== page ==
plating, anodizing, & finishing Q&As since 1989
Issues with passivation of 304L SS machined parts
February 20, 2012
I'm SQE in Mexico working on machining and plating commodities.
We found some sort of contamination after the Passivation process. Parts are made of 304L SS and the description we received from our machining supplier, responsible for the finishing supplier, was "Most of the time it is a black 'pepper flake' looking substance, but we also see the brown staining as well. We tried to re-process these thru the Vapor Cleaner, but the substance is 'stuck' on the base material. The only way that we have been able to remove it is to scrape the area, which of course damages the part". So far, the passivator doesn't have a clue on "what went wrong" since they have been supplying these parts for 3 months without issues. Requirement, according to my company's drawing is:
Passivate per ASTM A967 [affil. link] , nitric 2. All passivated parts shall pass any of the tests described in ASTM A967 [affil. link] section 1.4 after passivation.
What could've gone wrong? over exposure to nitric acid? cleanliness issues of the parts or "plating bath?
Thanks for your help.
Supplier quality engineer - Aguascalientes, Ags. Mexico
February 23, 2012
There are three possibilities which occur to me. The parts might not have been clean entering the passivate step. The passivate solution itself may have some suspended insoluble contamination (grease, oil). The post phosphate rinse may be inadequate or contaminated with insolubles.
By following parts through the process and carefully examining at each step, you'll likely find the problem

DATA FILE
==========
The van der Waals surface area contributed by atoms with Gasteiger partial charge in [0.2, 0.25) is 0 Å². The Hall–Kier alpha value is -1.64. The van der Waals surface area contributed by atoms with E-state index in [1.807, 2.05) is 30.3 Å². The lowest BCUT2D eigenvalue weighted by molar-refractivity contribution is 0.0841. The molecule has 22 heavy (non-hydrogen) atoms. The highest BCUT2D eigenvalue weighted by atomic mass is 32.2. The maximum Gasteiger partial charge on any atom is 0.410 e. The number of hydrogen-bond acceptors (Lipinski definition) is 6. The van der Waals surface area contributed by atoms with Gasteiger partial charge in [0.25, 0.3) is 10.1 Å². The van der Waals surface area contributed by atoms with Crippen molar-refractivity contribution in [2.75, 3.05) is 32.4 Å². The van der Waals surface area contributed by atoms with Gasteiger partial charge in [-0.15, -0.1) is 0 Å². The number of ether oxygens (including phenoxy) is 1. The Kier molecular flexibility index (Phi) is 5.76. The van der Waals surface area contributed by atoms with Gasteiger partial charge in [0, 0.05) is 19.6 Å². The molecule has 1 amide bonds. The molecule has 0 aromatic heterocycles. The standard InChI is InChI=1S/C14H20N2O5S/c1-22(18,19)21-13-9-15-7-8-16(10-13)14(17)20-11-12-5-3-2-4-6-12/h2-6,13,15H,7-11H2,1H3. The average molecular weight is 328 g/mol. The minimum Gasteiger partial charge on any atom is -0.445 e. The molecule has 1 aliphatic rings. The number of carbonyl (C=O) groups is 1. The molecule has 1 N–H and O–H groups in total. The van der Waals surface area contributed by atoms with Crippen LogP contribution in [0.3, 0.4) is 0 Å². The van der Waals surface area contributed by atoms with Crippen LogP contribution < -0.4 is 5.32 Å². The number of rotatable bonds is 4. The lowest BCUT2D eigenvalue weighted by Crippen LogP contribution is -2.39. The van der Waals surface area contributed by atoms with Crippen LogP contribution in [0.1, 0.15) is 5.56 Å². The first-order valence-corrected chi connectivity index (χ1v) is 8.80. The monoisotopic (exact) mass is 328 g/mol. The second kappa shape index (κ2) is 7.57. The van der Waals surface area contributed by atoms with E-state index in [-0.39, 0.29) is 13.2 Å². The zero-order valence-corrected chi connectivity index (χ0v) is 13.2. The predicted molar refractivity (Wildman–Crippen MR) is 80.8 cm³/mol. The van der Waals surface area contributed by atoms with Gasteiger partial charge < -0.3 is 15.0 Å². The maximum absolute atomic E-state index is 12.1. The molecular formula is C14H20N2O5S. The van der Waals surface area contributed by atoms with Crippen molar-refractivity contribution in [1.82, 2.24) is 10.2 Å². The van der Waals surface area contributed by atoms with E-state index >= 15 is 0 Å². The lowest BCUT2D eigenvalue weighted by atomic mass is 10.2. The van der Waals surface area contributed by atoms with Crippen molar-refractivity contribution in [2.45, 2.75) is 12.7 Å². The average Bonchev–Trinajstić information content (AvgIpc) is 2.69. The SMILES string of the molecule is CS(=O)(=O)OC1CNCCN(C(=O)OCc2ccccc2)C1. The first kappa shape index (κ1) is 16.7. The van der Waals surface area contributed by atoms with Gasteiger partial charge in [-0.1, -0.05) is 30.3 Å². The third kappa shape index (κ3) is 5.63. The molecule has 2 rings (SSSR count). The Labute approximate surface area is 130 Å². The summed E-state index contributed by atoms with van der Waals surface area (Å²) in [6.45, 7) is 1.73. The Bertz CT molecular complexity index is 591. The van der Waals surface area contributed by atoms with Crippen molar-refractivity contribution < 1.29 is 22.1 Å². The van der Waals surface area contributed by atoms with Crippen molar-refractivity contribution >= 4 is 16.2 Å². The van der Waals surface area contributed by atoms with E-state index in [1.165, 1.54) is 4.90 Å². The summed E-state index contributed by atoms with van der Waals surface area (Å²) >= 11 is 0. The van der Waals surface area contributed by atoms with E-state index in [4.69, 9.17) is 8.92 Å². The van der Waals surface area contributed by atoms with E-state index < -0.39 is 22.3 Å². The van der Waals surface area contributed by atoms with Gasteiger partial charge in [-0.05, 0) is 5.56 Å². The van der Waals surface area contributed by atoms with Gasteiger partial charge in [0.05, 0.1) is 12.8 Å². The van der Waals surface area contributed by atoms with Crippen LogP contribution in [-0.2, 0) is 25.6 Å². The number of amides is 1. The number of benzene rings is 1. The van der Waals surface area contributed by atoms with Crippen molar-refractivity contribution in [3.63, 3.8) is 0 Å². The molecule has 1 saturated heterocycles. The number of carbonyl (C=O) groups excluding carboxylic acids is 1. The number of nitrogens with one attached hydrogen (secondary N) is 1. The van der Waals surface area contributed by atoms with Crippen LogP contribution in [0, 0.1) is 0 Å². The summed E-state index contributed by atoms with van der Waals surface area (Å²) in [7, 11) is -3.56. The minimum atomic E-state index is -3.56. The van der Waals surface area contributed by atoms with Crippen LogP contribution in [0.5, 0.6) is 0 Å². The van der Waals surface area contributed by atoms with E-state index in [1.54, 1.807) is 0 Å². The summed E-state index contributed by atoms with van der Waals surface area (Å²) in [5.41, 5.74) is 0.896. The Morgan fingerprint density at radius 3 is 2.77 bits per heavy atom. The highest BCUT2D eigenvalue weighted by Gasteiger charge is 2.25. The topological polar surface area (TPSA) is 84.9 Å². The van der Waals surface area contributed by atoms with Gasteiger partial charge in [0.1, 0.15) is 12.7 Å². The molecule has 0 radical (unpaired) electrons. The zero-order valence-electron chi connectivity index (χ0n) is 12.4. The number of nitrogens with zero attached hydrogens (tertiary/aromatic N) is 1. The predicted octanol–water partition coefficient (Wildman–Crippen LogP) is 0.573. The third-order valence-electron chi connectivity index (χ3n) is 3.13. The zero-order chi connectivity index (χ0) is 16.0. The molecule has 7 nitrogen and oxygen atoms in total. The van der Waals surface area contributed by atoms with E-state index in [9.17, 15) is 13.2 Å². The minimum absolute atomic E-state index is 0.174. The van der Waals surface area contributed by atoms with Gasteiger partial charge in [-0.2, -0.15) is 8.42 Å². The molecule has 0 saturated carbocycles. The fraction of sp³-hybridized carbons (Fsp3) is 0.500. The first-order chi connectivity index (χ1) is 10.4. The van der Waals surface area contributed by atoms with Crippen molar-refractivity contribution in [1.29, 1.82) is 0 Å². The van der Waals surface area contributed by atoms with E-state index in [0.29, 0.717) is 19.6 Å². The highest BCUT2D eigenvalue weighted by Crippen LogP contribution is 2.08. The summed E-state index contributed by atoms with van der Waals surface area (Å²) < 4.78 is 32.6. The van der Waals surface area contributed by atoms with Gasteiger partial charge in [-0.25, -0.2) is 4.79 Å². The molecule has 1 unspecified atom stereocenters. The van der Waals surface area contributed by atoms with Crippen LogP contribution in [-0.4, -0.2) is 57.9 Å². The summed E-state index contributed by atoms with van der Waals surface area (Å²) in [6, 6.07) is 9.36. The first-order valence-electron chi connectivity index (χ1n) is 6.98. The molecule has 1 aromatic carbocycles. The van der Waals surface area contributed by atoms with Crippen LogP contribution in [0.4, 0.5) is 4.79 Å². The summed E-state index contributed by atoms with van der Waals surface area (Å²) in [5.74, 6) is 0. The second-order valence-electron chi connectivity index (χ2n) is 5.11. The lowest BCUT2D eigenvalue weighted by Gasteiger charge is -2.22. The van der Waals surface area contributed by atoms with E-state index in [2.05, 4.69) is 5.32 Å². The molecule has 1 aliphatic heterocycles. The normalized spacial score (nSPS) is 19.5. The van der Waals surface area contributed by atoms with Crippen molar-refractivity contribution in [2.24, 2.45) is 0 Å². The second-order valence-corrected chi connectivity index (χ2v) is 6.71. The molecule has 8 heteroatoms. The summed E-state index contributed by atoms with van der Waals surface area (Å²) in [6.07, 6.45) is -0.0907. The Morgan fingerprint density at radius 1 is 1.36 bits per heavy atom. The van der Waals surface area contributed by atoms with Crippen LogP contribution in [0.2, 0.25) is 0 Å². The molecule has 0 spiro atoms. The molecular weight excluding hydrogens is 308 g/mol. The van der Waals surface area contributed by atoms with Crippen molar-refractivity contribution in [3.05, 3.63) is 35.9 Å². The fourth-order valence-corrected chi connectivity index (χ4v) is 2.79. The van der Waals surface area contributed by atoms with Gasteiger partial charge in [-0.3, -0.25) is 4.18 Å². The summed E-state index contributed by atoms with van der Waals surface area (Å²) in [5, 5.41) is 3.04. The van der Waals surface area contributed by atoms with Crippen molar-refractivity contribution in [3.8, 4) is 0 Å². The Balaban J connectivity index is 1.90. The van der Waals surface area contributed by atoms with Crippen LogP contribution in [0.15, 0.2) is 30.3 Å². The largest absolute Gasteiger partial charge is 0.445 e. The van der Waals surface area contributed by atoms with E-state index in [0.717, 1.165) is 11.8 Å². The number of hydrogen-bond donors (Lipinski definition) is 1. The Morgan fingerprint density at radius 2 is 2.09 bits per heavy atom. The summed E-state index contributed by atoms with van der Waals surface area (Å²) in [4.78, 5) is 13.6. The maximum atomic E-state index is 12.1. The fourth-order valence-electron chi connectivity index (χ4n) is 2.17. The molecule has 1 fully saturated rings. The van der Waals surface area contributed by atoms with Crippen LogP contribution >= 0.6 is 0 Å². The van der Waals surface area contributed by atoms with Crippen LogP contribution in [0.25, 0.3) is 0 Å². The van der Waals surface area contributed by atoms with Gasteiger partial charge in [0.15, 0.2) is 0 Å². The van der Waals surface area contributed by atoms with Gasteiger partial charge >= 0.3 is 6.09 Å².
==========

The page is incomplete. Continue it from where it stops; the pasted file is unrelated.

Jeffrey Holmes, CEF
Spartanburg, South Carolina
March 8, 2012
In my experience, a lot of "stains" that "won't clean off" are actually areas where the surface has been etched. What sort of surface imperfections you are actually dealing with is usually very difficult to tell unless you get it under a microscope. A good 40x or so magnification will show you the difference between contaminants ON the surface and damage TO the surface.
Stellar Solutions, Inc.
March 13, 2012
When you see problems like this, after passivation it is most likely due to improper cleaning before the etching (cleaning) that comes before the passivation step. The only solution I could suggest (for these parts) would be to do a light mechanical removal of the contaminated area (if your tolerances allow it) and go through a degrease step, etching, and then passivation one more time. But again, I've seen these type of stains before and most commonly are attributed to improper cleaning before etching.
Do you know if they even do an etching step before the passivation?
- Berkeley, California, USA